Further detailed allegations about tax avoidance schemes set up by Barclays Bank emerged from whistleblowers who said the bank made close to £1bn profit a year from a series of elaborate deals.
The Guardian reports the schemes are similar to those detailed in documents published by the paper this week which have been the centre of a three-day hearing at the high court, and are the subject of a gagging order.
The internal Barclays memos were leaked by a mole to the Liberal Democrats. The new allegations reiterate claims that the bank's main purpose in entering into these schemes was to make profit from tax avoidance through an intricate circuit of offshore Cayman Islands and Luxembourg companies. The profits are said to be enormous and the deals so complex that HM Revenue & Customs (HMRC) struggles to unravel them.
The government revealed on Monday extraordinary plans to seize control of a Caribbean tax haven after a report warned there was a "high probability" that the Turks and Caicos Islands are a centre of systematic corruption, The Guardian reports.
The Foreign Office said that parts of the constitution of the British overseas territory would need to be suspended "including those relating to ministerial government and the House of Assembly, initially for two years".
Alistair Darling will publish proposals with his Budget on 22 April for a voluntary code to ensure the banks obey "the spirit and letter of the law" on taxation, says The Independent.
If they do not comply, he will enshrine the code in law. It is claimed that the state-controlled Royal Bank of Scotland tied up £25bn in tax-avoidance schemes while it was expanding, costing the British and US taxpayers more than £500m in lost revenue.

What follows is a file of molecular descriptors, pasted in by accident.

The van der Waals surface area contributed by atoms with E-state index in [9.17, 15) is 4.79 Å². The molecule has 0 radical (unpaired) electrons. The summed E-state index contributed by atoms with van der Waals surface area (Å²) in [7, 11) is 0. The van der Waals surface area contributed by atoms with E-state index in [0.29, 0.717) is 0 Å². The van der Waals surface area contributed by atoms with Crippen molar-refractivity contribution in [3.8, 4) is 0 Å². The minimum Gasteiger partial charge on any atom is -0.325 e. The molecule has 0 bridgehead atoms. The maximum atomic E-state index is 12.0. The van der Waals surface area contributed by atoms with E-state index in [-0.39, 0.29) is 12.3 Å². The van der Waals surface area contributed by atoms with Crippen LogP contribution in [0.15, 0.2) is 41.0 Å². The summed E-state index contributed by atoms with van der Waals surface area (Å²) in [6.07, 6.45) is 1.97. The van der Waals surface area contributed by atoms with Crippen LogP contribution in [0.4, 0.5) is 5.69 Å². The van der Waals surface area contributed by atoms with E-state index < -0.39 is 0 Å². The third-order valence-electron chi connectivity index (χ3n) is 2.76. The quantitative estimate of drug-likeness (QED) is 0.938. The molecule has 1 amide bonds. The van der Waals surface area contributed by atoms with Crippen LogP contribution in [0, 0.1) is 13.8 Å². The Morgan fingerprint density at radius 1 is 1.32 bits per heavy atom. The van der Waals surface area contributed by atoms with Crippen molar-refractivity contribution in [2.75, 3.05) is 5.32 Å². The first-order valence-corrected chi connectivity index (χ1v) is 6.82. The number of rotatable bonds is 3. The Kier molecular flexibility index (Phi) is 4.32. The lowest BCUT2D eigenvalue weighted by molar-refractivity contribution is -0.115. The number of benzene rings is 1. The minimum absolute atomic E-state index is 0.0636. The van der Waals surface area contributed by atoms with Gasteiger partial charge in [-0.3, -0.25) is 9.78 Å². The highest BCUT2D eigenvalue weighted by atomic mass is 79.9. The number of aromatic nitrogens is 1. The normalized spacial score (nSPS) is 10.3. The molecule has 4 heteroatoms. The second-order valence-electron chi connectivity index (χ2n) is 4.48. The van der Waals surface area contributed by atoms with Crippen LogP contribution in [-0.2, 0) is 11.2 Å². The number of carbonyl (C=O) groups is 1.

RBS has 238 offshore companies and the Lloyds Banking Group, in which the Government also has a majority stake, has more than than 125. The two banks have insisted they do comply with the law. The code will apply to all banks, including those in the private-sector.
Wealthy individuals and companies will no longer be able to hide their riches in Zurich bank accounts after Switzerland bowed to international pressure to end the era of "no questions asked" banking, reports The Times.
It will join Liechtenstein, Luxembourg and Andorra, which also agreed this week to share limited information on their accounts on request from foreign governments, ending 300 years of obstinate banking secrecy. The move is a fillip to Gordon Brown's attempts to clamp down on tax havens at next month's G20 meeting.
Germany's finance minister, Peer Steinbrueck, has been described by an MP in Switzerland as behaving like a 'jackbooted Nazi' for challenging banking secrecy in the country, according to The Telegraph.
Steinbrueck, whose government has campaigned against tax havens and has called for Switzerland to relax its code of banking secrecy, said that he had received hate mail after he was compared on Wednesday by Thomas Mueller to a "generation of Germans ... who went through the streets wearing leather coats, boots and arm-bands".
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